At a recent meeting of the U.S. Senate Agriculture, Nutrition and Forestry Committee, Sen. Tommy Tuberville said he was surprised that “in the more than an hour we have been here, none of my colleagues has mentioned feral hogs. When I meet with farmers in Alabama, that often comes up first as a problem for us to handle.”
Given how there are millions of feral hogs rampaging through farms in 35 states, it is indeed a surprise that it has not had a greater focus in the Agriculture Committee. With a large rural presence, Alabama citizens understand the destructive power of feral hogs.
“In nearly every county in Alabama, it is possible to catch wild pigs and feral swine, also known as feral hogs,” reports our state Department of Conservation and Natural Resources website. “It is legal for hunters to kill as many animals as they want. Hunting feral pigs with a firearm, bow, spear or dog is permitted.”
In advertising, most pigs are depicted as friendly and not hazards — for instance, the mascot for the supermarket chain Piggly Wiggly, or Madame Oink, once a star at Chuck E. Cheese’s Pizza Time Theatre. The latter spoke in a strong French accent and sang traditional French songs; Oink was a star from the late 1970s to the early 1980s. But a feral pig — a domestic pig that has escaped or been released into the wild — is dangerous. If you are near one, don’t try to take a selfie with it.
“A certain group of wild boars is called razorbacks because of their high, hair-covered backbone and ill-mannered temper,” explains the Encyclopedia of Arkansas. “The razorback hog was considered ruthless and dangerous when backed into a corner. Domestic swine arrived in Arkansas with the first settlers. Today, feral hogs are present in more than 50 of the 75 Arkansas counties.”
University of Arkansas’s football team is called the Razorbacks for the ferocity the team strives for in contests. Tuberville was born and raised in Camden, Arkansas. He graduated from Southern Arkansas University, where he was a safety for the Muleriders. He also played for two years on the golf team. In 2008, Tuberville was inducted into the Southern Arkansas University Sports Hall of Fame and the Arkansas Sports Hall of Fame.
In the first farm bill hearing on Feb. 2, Tuberville brought up two other issues that may present trouble for people in agriculture.
“Our nurseries face the emerging threat of the box tree moth, a serious pest of boxwoods that have begun to spread into the U.S. from Canada,” the senator said. “Boxwoods are the No. 1 evergreen shrub crop growth in the U.S. and very important to our state.”
But there is good news: The Animal and Plant Health Inspection Service has started to have movement control to contain the pest where it is and then eradicate it. Another problem for Alabama is that cogon grass, an invasive perennial weed, covers more than 200,000 acres. Some 75% is infested land in Alabama’s forests. The weed damages crops and cuts into forest productivity.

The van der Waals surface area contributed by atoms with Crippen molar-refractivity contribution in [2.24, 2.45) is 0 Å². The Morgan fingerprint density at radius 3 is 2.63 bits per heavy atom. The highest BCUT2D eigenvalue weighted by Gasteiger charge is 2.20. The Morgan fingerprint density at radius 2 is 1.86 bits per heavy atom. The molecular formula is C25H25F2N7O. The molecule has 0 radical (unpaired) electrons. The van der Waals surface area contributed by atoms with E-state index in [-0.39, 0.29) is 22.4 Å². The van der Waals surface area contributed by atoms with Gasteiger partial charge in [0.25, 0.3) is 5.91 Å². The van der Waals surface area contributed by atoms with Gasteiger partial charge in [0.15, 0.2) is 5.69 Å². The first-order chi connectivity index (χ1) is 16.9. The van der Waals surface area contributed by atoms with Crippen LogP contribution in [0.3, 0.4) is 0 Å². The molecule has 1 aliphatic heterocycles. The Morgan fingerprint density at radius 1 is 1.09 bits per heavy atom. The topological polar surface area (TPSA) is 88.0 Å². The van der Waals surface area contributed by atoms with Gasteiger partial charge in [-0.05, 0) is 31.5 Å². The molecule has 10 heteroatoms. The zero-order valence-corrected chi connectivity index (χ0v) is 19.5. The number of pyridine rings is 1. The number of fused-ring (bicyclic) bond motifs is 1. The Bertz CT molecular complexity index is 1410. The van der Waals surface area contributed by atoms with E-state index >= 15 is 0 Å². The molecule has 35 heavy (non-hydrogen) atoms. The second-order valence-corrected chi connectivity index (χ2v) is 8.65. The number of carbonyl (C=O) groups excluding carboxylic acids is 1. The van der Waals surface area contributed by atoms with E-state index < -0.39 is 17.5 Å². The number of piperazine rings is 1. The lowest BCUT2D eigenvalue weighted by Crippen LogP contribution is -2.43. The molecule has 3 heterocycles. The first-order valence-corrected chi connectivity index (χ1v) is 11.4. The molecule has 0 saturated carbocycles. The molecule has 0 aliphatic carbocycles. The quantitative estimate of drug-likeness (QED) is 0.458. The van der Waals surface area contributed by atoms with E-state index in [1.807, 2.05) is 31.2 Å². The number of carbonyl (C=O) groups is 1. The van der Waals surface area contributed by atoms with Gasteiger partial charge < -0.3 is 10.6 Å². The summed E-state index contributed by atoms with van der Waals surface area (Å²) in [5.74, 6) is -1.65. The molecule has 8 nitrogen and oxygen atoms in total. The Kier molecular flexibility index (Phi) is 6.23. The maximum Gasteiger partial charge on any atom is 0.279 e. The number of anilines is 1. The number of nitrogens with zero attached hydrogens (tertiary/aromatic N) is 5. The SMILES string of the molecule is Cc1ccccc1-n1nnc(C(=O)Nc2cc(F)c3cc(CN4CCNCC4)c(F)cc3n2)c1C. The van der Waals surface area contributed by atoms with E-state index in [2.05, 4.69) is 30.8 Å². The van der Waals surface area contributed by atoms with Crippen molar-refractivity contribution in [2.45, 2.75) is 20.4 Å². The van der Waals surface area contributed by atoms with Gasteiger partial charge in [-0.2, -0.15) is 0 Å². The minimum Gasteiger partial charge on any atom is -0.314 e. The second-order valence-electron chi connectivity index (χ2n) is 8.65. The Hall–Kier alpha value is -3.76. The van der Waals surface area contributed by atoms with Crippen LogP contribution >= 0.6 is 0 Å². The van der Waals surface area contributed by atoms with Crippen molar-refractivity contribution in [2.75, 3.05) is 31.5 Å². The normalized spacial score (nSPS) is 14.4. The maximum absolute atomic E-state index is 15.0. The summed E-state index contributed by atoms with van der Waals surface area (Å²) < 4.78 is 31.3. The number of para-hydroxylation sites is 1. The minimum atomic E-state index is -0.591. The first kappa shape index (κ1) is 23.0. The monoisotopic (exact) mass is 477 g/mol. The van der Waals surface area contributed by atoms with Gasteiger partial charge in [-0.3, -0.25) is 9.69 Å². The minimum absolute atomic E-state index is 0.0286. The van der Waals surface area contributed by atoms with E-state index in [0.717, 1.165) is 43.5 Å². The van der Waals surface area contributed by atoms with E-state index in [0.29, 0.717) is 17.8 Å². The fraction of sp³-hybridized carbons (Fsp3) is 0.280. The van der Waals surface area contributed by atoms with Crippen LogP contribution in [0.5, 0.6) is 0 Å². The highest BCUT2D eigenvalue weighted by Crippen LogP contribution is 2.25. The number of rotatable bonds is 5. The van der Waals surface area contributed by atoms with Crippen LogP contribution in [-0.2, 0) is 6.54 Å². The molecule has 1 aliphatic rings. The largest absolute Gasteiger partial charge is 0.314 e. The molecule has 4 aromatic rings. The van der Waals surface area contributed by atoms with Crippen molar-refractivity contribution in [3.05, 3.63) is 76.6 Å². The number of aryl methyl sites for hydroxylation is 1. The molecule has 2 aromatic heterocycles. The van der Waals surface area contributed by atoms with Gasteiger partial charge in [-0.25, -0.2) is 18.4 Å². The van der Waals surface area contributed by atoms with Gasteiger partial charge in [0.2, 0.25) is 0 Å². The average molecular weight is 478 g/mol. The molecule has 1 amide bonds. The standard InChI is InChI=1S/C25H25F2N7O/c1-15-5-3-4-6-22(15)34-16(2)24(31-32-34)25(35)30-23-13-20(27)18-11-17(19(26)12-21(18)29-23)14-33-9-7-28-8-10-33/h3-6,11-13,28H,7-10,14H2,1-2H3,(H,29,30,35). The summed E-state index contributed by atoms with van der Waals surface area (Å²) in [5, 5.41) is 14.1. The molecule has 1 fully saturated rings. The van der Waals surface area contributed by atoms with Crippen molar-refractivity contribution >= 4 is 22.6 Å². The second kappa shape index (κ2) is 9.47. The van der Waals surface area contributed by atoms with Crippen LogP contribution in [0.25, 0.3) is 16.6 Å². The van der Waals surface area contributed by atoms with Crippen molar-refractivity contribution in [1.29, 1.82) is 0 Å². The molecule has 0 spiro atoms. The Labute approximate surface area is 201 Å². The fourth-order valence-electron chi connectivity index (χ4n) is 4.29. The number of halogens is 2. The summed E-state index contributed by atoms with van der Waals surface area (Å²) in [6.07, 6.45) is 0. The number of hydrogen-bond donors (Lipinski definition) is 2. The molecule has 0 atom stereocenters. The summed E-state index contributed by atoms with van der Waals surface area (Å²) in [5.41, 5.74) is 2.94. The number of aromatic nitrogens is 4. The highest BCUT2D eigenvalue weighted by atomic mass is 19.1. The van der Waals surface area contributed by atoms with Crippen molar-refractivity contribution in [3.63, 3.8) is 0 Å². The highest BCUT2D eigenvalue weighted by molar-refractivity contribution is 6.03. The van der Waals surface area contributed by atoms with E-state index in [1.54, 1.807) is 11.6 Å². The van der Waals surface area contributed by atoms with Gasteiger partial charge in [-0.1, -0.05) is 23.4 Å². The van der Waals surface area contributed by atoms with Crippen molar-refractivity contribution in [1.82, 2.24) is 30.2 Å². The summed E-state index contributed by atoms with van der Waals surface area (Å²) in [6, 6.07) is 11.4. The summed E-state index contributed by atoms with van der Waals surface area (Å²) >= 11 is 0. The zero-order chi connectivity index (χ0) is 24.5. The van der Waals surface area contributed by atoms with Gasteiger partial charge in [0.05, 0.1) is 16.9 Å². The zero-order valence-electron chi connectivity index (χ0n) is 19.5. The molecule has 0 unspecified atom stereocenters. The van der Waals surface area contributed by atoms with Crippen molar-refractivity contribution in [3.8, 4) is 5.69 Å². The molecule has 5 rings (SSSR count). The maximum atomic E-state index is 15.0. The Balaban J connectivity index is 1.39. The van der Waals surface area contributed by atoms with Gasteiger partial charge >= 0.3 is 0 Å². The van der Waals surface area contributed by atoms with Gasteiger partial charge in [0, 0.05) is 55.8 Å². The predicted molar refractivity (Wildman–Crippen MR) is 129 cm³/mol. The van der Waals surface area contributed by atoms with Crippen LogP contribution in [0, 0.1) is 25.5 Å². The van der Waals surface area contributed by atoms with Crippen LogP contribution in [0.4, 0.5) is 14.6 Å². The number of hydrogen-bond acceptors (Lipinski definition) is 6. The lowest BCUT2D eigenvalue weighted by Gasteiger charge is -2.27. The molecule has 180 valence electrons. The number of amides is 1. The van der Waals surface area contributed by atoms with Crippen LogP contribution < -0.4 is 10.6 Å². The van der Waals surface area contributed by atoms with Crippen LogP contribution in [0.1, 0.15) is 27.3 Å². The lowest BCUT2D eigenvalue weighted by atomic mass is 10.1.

Yet it remains, the feral hogs are worth eradicating because of the estimated $2.5 billion in damages they do to U.S. in crops, pastures, livestock and forests each year. In Florida, for instance, feral swine may be connected to the decline of the Florida panther, which preys on the pigs and can catch an often fatal disease called pseudorabies.
In the National Geographic article “Hogs are running wild in the U.S. — and spreading disease,” Jason Bittel writes that “swine can carry a litany of pathogens that could potentially spread to people such as leptospirosis, toxoplasmosis, brucellosis, swine influenza, salmonella, hepatitis and pathogenic E. coli.”
“Swine, in general, are considered a mixing vessel species, because they’re susceptible to human viruses, like influenza viruses,” said Vienna Brown, a USDA staff biologist with the agency’s National Feral Swine Damage Management Program. “And when those get into swine,” she said, they could “create a novel influenza virus.”
So, the Agriculture Committee must secure sufficient funds and the will to take the feral hogs issue as seriously as Tuberville does. Or, at least as seriously as the farmers who keep Alabama afloat. Attempts will probably be made to move these feral hogs to a safer place for them. But in the end, some may end up killed, but at least they will go to hog heaven.
Greg Markley moved to Lee County in 1996. He has a master’s in education from AUM and a master’s in history from Auburn University. He taught politics as an adjunct in Georgia and Alabama. An award-winning writer in the Army and civilian life, he has contributed to The Observer since 2011. He writes on politics, education and books. email@example.com.